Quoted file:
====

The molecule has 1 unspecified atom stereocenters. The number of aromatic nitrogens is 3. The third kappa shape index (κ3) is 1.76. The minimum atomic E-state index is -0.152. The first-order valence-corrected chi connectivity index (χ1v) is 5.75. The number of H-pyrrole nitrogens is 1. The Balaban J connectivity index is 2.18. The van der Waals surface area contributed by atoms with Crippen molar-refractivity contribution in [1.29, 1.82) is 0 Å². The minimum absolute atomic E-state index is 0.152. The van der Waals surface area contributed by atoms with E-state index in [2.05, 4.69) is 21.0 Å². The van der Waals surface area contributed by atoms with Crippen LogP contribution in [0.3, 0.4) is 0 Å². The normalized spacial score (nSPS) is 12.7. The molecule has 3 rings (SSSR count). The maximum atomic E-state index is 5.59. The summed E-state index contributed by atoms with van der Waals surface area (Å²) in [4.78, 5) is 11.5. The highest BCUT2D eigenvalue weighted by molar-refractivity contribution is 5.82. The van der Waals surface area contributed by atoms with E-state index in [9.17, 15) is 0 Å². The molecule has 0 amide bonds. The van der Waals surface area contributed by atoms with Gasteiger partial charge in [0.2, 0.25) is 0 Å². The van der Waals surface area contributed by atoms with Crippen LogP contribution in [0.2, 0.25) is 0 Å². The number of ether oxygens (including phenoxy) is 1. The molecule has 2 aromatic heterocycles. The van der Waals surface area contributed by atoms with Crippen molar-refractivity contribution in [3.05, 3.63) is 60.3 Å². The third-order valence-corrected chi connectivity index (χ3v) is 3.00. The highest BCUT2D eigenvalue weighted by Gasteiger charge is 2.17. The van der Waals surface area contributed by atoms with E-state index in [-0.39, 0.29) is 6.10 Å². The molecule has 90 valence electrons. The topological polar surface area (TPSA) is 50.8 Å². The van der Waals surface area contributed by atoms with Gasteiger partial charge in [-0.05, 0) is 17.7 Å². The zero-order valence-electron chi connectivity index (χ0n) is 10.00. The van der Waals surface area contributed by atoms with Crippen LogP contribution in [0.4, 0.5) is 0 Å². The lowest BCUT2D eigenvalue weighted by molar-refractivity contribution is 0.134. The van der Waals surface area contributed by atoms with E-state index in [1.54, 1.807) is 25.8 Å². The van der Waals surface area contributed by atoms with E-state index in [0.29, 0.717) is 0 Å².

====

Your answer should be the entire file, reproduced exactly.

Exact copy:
The molecule has 1 unspecified atom stereocenters. The number of aromatic nitrogens is 3. The third kappa shape index (κ3) is 1.76. The minimum atomic E-state index is -0.152. The first-order valence-corrected chi connectivity index (χ1v) is 5.75. The number of H-pyrrole nitrogens is 1. The Balaban J connectivity index is 2.18. The van der Waals surface area contributed by atoms with Crippen molar-refractivity contribution in [1.29, 1.82) is 0 Å². The minimum absolute atomic E-state index is 0.152. The van der Waals surface area contributed by atoms with E-state index in [2.05, 4.69) is 21.0 Å². The van der Waals surface area contributed by atoms with Crippen LogP contribution in [0.3, 0.4) is 0 Å². The normalized spacial score (nSPS) is 12.7. The molecule has 3 rings (SSSR count). The maximum atomic E-state index is 5.59. The summed E-state index contributed by atoms with van der Waals surface area (Å²) in [4.78, 5) is 11.5. The highest BCUT2D eigenvalue weighted by molar-refractivity contribution is 5.82. The van der Waals surface area contributed by atoms with E-state index in [9.17, 15) is 0 Å². The molecule has 0 amide bonds. The van der Waals surface area contributed by atoms with Gasteiger partial charge in [0.2, 0.25) is 0 Å². The van der Waals surface area contributed by atoms with Crippen LogP contribution in [0.2, 0.25) is 0 Å². The number of ether oxygens (including phenoxy) is 1. The molecule has 2 aromatic heterocycles. The van der Waals surface area contributed by atoms with Crippen molar-refractivity contribution in [3.05, 3.63) is 60.3 Å². The third-order valence-corrected chi connectivity index (χ3v) is 3.00. The highest BCUT2D eigenvalue weighted by Gasteiger charge is 2.17. The van der Waals surface area contributed by atoms with E-state index in [-0.39, 0.29) is 6.10 Å². The molecule has 90 valence electrons. The topological polar surface area (TPSA) is 50.8 Å². The van der Waals surface area contributed by atoms with Gasteiger partial charge in [-0.05, 0) is 17.7 Å². The zero-order valence-electron chi connectivity index (χ0n) is 10.00. The van der Waals surface area contributed by atoms with Crippen LogP contribution in [0.4, 0.5) is 0 Å². The lowest BCUT2D eigenvalue weighted by molar-refractivity contribution is 0.134. The van der Waals surface area contributed by atoms with E-state index in [1.54, 1.807) is 25.8 Å². The van der Waals surface area contributed by atoms with E-state index in [0.29, 0.717) is 0 Å².